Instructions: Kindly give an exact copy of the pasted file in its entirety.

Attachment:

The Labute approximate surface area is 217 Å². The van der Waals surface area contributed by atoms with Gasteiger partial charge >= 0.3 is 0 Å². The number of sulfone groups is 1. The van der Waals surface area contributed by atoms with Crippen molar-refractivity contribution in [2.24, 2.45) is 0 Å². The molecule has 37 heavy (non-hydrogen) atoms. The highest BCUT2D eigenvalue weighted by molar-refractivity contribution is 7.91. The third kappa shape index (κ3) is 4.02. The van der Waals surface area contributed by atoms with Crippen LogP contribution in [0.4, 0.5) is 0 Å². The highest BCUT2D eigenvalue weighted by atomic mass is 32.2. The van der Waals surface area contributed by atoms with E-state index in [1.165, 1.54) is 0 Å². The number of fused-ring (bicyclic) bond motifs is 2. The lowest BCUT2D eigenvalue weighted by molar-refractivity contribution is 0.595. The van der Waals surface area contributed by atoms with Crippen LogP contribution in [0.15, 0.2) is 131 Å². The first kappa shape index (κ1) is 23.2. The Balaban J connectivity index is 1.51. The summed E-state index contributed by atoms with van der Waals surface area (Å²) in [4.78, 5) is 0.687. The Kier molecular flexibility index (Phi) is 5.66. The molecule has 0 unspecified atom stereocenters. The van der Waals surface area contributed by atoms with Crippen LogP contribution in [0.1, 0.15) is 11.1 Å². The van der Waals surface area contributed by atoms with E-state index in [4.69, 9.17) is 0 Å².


The Labute approximate surface area is 217 Å². The van der Waals surface area contributed by atoms with Gasteiger partial charge >= 0.3 is 0 Å². The number of sulfone groups is 1. The van der Waals surface area contributed by atoms with Crippen molar-refractivity contribution in [2.24, 2.45) is 0 Å². The molecule has 37 heavy (non-hydrogen) atoms. The highest BCUT2D eigenvalue weighted by molar-refractivity contribution is 7.91. The third kappa shape index (κ3) is 4.02. The van der Waals surface area contributed by atoms with Crippen LogP contribution in [0.4, 0.5) is 0 Å². The highest BCUT2D eigenvalue weighted by atomic mass is 32.2. The van der Waals surface area contributed by atoms with E-state index in [1.165, 1.54) is 0 Å². The number of fused-ring (bicyclic) bond motifs is 2. The lowest BCUT2D eigenvalue weighted by molar-refractivity contribution is 0.595. The van der Waals surface area contributed by atoms with Crippen LogP contribution in [0.15, 0.2) is 131 Å². The first kappa shape index (κ1) is 23.2. The Balaban J connectivity index is 1.51. The summed E-state index contributed by atoms with van der Waals surface area (Å²) in [4.78, 5) is 0.687. The Kier molecular flexibility index (Phi) is 5.66. The molecule has 0 unspecified atom stereocenters. The van der Waals surface area contributed by atoms with Crippen LogP contribution in [0.1, 0.15) is 11.1 Å². The van der Waals surface area contributed by atoms with E-state index in [4.69, 9.17) is 0 Å².